China Crackdown Triggers $130 Billion ADR Rout in Week of Tumult
(Bloomberg) -- Didi Global Inc.’s surprise rebuke from Beijing proved at last that there are limits to investors’ seemingly insatiable appetite for Chinese stocks.
The Nasdaq Golden Dragon Index -- which tracks some of the biggest Chinese firms listed in the U.S. -- saw its worst week since March with a 6.4% slump. Of the index’s 98 members, only 15 managed to finish in the green this week, while 17 suffered a decline of at least 10%, according to data compiled by Bloomberg.
China’s plans to tighten oversight of data security and overseas listings has battered U.S.-traded Chinese shares, already reeling from a security review by their internet regulator last week and a demand for app stores to remove Didi Chuxing. The crackdown came just days after Didi’s $4.4 billion initial public offering.
“No one has a handle on how far this crackdown will go and exactly how things will eventually wind down,” said Edward Moya, senior market analyst at Oanda Corp. “The risk is significant and I think for a lot of investors they‘re going to say it’s probably not worth it.”
The pain was also felt by traders in Hong Kong, where a gauge of Chinese stocks listed there extended its plunge from a February high to just shy of bear market territory.
The dramatic plunge came to a head on Thursday as risk-off sentiment coursed through markets amid growing worries that economic growth expectations may be undermined by the spread of new Covid-19 variants. The S&P 500 Index dropped by its most in almost three weeks and a Bloomberg gauge of 37 so-called meme stocks extended its recent declines to nearly 20%.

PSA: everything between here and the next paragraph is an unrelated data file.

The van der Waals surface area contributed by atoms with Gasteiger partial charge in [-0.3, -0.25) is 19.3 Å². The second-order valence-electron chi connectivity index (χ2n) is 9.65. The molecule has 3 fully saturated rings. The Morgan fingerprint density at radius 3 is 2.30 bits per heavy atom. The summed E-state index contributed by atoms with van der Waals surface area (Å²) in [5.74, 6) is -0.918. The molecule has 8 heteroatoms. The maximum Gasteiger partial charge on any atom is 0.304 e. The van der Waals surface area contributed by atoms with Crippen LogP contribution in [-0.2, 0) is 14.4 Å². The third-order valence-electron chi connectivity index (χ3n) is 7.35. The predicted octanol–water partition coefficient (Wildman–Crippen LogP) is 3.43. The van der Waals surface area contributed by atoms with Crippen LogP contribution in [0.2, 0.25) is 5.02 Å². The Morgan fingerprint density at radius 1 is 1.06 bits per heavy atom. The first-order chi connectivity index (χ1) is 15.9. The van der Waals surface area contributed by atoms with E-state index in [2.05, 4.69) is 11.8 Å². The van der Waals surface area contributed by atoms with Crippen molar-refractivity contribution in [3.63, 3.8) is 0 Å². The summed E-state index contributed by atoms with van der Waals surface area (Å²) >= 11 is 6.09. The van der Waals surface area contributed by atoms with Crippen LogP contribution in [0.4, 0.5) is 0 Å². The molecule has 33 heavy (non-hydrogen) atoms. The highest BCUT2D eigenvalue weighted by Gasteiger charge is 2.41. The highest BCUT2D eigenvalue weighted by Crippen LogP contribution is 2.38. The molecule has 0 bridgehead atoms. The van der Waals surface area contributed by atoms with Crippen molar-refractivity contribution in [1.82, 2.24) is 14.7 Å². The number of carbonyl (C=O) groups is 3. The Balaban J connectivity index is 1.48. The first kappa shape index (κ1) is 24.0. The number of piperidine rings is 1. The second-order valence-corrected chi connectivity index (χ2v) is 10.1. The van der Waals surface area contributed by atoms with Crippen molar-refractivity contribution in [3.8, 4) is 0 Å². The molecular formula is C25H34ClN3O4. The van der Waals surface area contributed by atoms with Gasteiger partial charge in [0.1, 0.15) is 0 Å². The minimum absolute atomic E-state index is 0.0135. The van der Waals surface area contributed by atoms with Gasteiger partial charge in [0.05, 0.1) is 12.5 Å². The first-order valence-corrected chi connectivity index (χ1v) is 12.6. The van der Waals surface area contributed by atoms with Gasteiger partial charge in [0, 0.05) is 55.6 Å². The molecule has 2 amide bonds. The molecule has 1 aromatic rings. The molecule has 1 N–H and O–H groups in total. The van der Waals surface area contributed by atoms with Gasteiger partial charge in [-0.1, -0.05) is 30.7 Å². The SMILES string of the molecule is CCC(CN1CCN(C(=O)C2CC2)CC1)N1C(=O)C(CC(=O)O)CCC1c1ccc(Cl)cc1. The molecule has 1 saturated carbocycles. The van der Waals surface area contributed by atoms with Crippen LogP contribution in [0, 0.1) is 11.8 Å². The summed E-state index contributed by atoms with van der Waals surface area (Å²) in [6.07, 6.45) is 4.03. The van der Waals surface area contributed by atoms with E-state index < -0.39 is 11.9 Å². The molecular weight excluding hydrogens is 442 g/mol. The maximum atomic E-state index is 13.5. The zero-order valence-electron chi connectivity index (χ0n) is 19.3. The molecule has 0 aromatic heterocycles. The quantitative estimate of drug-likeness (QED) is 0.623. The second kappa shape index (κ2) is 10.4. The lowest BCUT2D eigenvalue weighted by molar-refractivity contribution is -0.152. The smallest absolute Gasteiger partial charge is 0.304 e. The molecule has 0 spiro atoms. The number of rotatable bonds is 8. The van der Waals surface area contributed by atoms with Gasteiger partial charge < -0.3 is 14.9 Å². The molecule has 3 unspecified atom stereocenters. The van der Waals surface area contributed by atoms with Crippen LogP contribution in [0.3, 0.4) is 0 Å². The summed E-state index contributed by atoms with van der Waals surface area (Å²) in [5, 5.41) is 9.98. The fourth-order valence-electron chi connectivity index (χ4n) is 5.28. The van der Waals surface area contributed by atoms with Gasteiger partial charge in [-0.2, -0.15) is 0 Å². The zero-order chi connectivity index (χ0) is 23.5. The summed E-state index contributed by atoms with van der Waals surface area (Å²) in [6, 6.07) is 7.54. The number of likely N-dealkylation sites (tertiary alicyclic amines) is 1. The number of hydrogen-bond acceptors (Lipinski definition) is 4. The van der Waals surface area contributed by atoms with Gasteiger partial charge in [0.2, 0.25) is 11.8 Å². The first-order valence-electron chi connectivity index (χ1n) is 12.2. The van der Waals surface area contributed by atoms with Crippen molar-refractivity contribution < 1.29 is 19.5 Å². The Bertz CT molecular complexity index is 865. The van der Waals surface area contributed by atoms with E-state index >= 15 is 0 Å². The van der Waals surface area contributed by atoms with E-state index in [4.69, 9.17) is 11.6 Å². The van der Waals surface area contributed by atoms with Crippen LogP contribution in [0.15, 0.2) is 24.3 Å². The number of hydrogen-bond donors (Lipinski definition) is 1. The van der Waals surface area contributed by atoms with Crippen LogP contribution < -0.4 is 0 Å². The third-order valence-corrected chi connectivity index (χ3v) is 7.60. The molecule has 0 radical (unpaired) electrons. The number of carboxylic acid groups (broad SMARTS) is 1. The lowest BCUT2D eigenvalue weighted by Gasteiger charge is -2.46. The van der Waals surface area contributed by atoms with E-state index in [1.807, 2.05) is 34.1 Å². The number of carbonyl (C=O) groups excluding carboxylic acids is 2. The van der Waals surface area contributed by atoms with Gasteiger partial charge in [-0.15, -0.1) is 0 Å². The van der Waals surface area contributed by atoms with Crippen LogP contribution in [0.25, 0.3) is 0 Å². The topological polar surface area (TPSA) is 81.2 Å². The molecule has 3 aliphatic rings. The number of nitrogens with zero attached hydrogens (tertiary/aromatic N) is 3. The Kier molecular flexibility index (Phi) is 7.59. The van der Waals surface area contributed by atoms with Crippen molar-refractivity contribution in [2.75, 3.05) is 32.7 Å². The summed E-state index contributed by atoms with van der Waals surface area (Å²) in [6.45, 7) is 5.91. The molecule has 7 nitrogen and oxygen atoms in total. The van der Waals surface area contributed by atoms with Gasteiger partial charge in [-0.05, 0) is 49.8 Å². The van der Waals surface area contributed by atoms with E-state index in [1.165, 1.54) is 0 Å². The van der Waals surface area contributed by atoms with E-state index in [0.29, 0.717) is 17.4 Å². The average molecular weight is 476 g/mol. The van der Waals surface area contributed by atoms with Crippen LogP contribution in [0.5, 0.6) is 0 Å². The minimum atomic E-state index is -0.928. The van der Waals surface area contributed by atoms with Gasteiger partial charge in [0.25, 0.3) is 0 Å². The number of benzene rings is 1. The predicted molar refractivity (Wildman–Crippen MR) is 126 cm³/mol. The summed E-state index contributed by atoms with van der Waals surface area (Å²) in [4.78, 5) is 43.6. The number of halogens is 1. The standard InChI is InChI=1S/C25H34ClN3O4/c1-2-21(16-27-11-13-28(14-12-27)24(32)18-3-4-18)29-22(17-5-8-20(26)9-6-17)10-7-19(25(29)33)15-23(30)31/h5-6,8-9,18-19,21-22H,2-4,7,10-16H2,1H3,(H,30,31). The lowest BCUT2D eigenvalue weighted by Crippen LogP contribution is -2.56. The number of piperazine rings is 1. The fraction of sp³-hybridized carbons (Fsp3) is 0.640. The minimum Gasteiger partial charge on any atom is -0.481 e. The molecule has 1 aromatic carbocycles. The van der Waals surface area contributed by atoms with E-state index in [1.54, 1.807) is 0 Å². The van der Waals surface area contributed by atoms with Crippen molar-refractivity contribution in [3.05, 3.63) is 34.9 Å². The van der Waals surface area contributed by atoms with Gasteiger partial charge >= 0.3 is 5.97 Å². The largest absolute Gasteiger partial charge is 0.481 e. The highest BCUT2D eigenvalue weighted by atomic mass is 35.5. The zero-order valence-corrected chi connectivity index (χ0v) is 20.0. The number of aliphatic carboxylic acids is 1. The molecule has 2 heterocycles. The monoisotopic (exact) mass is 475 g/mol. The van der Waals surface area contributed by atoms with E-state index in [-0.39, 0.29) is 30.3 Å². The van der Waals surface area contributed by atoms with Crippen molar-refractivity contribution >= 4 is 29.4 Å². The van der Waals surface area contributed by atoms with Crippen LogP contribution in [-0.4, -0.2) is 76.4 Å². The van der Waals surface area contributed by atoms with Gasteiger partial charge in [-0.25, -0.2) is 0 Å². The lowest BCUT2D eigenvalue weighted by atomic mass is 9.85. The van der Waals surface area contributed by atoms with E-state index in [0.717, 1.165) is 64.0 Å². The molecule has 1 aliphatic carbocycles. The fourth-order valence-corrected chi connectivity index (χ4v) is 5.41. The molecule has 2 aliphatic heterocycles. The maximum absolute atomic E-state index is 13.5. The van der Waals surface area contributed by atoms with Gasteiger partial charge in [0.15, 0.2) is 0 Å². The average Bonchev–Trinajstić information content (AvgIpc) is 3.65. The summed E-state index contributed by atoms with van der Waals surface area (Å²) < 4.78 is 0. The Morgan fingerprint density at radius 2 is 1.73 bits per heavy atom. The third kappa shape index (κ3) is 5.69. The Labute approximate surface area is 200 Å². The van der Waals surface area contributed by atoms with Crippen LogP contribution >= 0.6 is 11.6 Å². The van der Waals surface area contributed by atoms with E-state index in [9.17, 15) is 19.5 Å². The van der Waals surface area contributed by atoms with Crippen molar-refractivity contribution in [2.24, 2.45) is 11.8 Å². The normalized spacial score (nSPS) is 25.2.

U.S.-listed Chinese companies staged a rebound Friday, with the benchmark gaining 2.6%, the most since June 1. Didi rose by 7.3% even as China’s cyberspace regulator ordered websites and online platforms to ban downloads of 25 more company-linked apps that have already been removed from stores. Still, its shares remain 14% below their $14 IPO price and 33% from a June 30 high.
Other American depository receipts of China firms also took a hit this week. Newly-listed Full Truck Alliance Co. and Kanzhun Ltd., both named in China’s crackdown, lost 16% and 0.4% respectively. Chinese electric vehicle makers Nio Inc. and Li Auto Inc. also fell. Tech heavyweights Baidu Inc. slumped 7.8% and Alibaba Group Holding Ltd. lost 5.4%.
With about $130 billion in market value erased in the U.S. this week, investors must now decide whether the latest crackdown is the last they’ll see from China or just the tip of the iceberg as President Xi Jinping attempts to rein in his country’s biggest corporations.
China’s crackdown on overseas listing also threatens about 70 other private firms based in Hong Kong and China that are set to go public in New York, according to data compiled by Bloomberg.
Some firms were quick to react. On Thursday, Beijing-based LinkDoc Technology Ltd. became the first known company to shelve an IPO in the wake of the newly proposed changes. Since then, it’s been reported that Chinese fitness app Keep and vegetable startup Meicai have both scrapped plans for U.S. listing.
The decision may end up being made for them, according to Cowen analyst Jaret Seiberg, who wrote in a note Thursday that the delisting of Chinese companies trading in the U.S. “appears inevitable.”
“China’s response to the Didi Global IPO is reinforcing our view that the Chinese government will not give U.S. market regulators the power to inspect the audits of Chinese companies listed on U.S. exchanges,” he said.
Investors should expect a bumpy ride. “These will be choppy waters for the foreseeable future,” said Hans Albrecht, portfolio manager at Horizons ETFs Management. “Perhaps these names trade at a decent discount to industry but are the discounts acceptable enough yet? I’m not so sure.”
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